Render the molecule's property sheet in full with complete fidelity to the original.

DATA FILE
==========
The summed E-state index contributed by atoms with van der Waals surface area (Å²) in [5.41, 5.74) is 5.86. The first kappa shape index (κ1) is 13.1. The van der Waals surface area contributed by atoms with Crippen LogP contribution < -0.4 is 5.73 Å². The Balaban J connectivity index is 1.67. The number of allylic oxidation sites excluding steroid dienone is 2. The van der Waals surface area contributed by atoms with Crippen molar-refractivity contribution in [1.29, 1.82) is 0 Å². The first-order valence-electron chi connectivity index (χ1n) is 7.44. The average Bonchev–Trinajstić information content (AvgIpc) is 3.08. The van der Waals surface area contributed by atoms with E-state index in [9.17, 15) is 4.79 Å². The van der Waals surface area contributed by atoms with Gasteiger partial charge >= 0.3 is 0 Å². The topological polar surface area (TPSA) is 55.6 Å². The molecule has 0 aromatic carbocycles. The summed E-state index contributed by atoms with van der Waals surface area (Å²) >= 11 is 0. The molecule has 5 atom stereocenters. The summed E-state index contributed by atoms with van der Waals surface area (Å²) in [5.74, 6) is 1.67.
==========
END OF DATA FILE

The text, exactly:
The summed E-state index contributed by atoms with van der Waals surface area (Å²) in [5.41, 5.74) is 5.86. The first kappa shape index (κ1) is 13.1. The van der Waals surface area contributed by atoms with Crippen LogP contribution < -0.4 is 5.73 Å². The Balaban J connectivity index is 1.67. The number of allylic oxidation sites excluding steroid dienone is 2. The van der Waals surface area contributed by atoms with Crippen molar-refractivity contribution in [1.29, 1.82) is 0 Å². The first-order valence-electron chi connectivity index (χ1n) is 7.44. The average Bonchev–Trinajstić information content (AvgIpc) is 3.08. The van der Waals surface area contributed by atoms with E-state index in [9.17, 15) is 4.79 Å². The van der Waals surface area contributed by atoms with Gasteiger partial charge >= 0.3 is 0 Å². The topological polar surface area (TPSA) is 55.6 Å². The molecule has 0 aromatic carbocycles. The summed E-state index contributed by atoms with van der Waals surface area (Å²) >= 11 is 0. The molecule has 5 atom stereocenters. The summed E-state index contributed by atoms with van der Waals surface area (Å²) in [5.74, 6) is 1.67.